When it is judged at step S208 that the j-th scene coordinate system is the same as the reference coordinate system, or when the coordinate transformation has ended at step S210, the return value showing that the calculation has succeeded is returned at step S211 and the processing routine for display of the drawing area (FIG. 14) is returned to.

FIGS. 16A and 16B are flow charts showing details of a subroutine for calculating a detailed area marker executed at step S300 of FIG. 15A.

First, at step S301, the number of photographed points, that is, the number (=2) of ranges of guaranteed precision AAA to be superimposed, is entered for the maximum value kmax and the loop counter k is set to the initial value “1” .

At step S302, it is judged whether the loop counter k has reached the maximum value kmax. When it has not reached the maximum value kmax, the subroutine for calculating the limit of guaranteed precision (FIG. 17) of step S400 is executed and the near limit of guaranteed precision Lnk and the far limit of guaranteed precision Lfk are calculated.

Further, at step S304, the range of guaranteed precision AAAk is calculated based on the parameters (ΔXk, ΔYk, ΔZk, ΔZk, αk, βk, γk, Θh, Θv) read at steps S201 and S202 and the parameters (Lnk, Lfk) found at step S400. At step S305, the loop counter k is incremented by exactly “1” and the routine from step S302 is reexecuted. In this way, the two ranges of guaranteed precision AAA1 and AAA2 corresponding to the j-th image pair are obtained by step S302 to step S305.

When it is judged at step S302 that all of the ranges of guaranteed precision have finished being calculated, step S306 is executed. The loop counter k is returned again to the initial value “1” and the range of guaranteed precision AAA1 is set as the initial value of the valid mapping range VR.

At step S307, it is judged whether the loop counter k has reached a maximum value kmax or not. If the maximum value kmax has not been reached, at step S308, a combined area comprised of the range of guaranteed precision AAAk superimposed on the valid mapping range VR is set as the new valid mapping range VR. At step S309, the loop counter k is incremented and step S307 on are again executed. In this way, by step S307 to step S309, the combined area comprised of the two ranges of guaranteed precision AAA1 and AAA2 corresponding to the j-th image pair superimposed is determined as the valid mapping range VR.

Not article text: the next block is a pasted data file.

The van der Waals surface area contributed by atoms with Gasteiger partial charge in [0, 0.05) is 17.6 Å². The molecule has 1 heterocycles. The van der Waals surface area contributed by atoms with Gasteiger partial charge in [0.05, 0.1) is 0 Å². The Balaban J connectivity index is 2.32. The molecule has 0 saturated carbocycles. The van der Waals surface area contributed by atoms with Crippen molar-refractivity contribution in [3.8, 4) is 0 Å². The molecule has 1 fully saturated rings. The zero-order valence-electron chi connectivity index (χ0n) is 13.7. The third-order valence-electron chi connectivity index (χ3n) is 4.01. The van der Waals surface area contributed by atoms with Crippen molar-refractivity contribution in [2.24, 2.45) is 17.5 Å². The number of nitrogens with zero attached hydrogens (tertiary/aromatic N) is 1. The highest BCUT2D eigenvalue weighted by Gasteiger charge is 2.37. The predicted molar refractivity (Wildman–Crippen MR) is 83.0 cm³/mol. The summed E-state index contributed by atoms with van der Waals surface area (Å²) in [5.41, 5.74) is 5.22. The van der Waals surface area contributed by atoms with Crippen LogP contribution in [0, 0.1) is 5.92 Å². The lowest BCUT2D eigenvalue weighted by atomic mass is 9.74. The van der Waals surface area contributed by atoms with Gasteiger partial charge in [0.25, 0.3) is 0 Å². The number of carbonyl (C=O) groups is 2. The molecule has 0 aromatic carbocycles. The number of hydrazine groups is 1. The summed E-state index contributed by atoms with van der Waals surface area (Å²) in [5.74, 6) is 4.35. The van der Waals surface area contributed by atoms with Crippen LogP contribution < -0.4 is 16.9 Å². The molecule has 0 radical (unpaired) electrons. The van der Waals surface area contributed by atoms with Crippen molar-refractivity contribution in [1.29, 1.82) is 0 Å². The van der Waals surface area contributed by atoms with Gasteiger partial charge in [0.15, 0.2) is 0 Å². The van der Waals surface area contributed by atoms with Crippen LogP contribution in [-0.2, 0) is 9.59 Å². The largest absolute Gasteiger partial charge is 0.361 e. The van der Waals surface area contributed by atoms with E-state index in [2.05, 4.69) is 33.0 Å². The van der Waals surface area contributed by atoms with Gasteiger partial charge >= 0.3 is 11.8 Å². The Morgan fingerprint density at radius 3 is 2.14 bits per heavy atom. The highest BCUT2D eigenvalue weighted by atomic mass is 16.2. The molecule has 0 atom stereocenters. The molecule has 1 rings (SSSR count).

When it is judged at step S307 that the loop counter k has reached the maximum value kmax, at step S310, the boundary of the valid mapping range VR is determined as the detailed area marker DAMj, the subroutine for calculating the detailed area marker is ended, and the routine returns to step S200 of FIG. 15A.

FIG. 17 is a flow chart showing details of the subroutine for calculating a limit of guaranteed precision executed at step S400 in FIG. 16A. When calculating the range of guaranteed precision AAAk, first, at step S401, Lnk is calculated by equation (5) (FIG. 7), then, at step S402, Lfk is calculated by equation (6) (FIG. 8).

According to the photogrammetric image processing apparatus of the first embodiment, valid mapping ranges (area markers) guaranteeing precisions of designation of physical points are found for the plurality of paired images and displayed on the screen in a single drawing area DRA. Therefore, physical points can be designated easily at a high precision by designating physical points in the area markers.

Further, since all area markers are displayed throughout the entire survey range for finding the survey map, physical points can be designated while confirming the entire survey range. Therefore, it is possible to designate physical points through different area markers and eliminate unnecessary designation of physical points, for example, designation of a point on the line L1 in FIG. 1.

In this way, according to the first embodiment, there is gained the superior effect that the manual work in the photogrammetric image processing apparatus can be greatly increased in efficiency.